Earlier this week I was fortunate enough to make the acquaintance of one of our true favourites; Drakes (of) London.
Drakes specialise in making handmade ties and superb range of knitwear and gentleman’s accessories. Drakes is currently the largest independent producer of handmade ties in England. It carries out numerous quality checks on each of its ties, as such that quality has become legendary. The firm has also cemented fashion credentials by collaborating with art student favourite Comme des Garçons and all-American stalwart J.Crew among others (including Holborn favourites; The Armoury and Monocle). All the ties are still handmade by experienced craftsmen and women at Drakes Factory in East London.
My own personal admiration to Drakes was founded from the two knitted ties that I have from them (by way of Mr Porter). I find them endlessly wearable, matching them up with suits, coats and even a trusty old Barbour – such is their versatility. They also seem to be the ties that people notice at work; the old broker (red faced, claret stained) will lean in and ask ”That’s a bloody nice tie”, ”yes”, I will respond, ”it is”. The quality of my Drake’s ties is such that they have outlasted many others from larger brands, holding their shape, stitching and colour better than the rest.
So when I caught up with Claire Thomas at Drakes I had to ask her…
What Makes a Drake’s Handmade Tie So Special?
What follows is Claire’s generous account of their Tie-making process:
”Our ties are cut by hand from generous blocks of the finest silks, using a different set of patterns for each quality of silk. The generous blocks allow all three parts of the tie to be cut “fully on the bias”, and also insure sufficient cloth to create a deep fold at the back of the tie so it can be hand slipped more securely.
The three silk tie parts – the blade, neck, and tail – are first joined together, then a pure silk tipping is sewn into the blade and tail. Our 36 oz silk foulard prints are self-tipped with the outer fabric. The open-tipped tie is inspected for correct length, precision of the tipping, and smoothness of the jointure. The tie is now ready for the important art of hand slipping.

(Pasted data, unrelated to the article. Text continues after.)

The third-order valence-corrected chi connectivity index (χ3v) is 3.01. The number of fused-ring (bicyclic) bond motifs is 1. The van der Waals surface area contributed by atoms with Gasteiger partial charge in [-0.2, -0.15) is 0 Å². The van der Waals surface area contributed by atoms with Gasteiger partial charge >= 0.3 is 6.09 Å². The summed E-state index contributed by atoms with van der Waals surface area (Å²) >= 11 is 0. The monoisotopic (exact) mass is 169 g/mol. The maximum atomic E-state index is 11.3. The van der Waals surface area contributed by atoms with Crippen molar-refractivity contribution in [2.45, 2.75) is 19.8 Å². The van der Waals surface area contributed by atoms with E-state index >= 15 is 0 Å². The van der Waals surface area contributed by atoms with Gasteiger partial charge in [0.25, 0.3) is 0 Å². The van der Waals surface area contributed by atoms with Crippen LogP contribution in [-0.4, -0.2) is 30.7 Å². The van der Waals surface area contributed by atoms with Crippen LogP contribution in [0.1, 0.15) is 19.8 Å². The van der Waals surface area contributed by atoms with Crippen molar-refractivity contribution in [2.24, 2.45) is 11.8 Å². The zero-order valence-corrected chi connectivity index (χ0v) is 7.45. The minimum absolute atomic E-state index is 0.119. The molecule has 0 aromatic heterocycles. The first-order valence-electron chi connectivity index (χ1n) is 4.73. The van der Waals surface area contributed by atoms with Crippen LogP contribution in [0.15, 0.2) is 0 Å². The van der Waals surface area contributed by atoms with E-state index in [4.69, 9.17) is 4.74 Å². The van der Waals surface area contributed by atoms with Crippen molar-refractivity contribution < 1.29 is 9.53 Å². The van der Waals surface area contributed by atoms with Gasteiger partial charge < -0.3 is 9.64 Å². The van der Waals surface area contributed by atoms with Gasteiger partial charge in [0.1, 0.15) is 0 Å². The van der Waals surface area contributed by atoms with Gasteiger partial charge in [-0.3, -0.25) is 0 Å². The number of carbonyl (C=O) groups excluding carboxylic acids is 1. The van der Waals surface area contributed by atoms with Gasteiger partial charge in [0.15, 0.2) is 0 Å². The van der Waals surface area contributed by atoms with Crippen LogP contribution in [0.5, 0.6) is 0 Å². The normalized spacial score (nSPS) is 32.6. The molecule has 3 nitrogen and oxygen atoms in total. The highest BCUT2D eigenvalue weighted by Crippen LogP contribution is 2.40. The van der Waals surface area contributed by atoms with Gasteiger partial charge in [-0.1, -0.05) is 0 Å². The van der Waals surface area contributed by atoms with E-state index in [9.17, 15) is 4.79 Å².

The artisan slipper carefully folds and pins the interlining into the tipped blade until the correct shape has been achieved. Then, using one continuous length of silken thread in the time-honoured classic slip stitch, the slipper joins the tie silk together with the interlining. It’s a delicate operation because the folded back join must be kept in the center of the tie and the interlining and tie silk must be carefully taken up by the slip stitch without piercing the surface of the tie. The tie loop, cut from the same silk block as the tie, is then inserted into the back seam at a precisely measured point and caught by the slip stitch. The interlining edges must be firmly against the silk but not taut; no wrinkle or tightness must appear.
Leaving a slip knot – the functionally important hallmark of the handmade tie – inside the fold at the tail completes the slipping. The knot’s function is to take up the stretch in the silk that occurs during the life of the tie. The tie and the interlining are then as one.
The tie is again inspected, gently hand pressed, and the keeper loop is carefully folded back onto itself and hand sewn at each of its four corners onto the tie. Finally, having undergone 18 separate quality checks during production, the Drake’s label is stitched on by hand. The finished tie is now ready to be put into its protective cover and boxed ready for delivery” .
Here is just a small fraction of the current collection which is being enthusiastically coveted by the writers at The Holborn: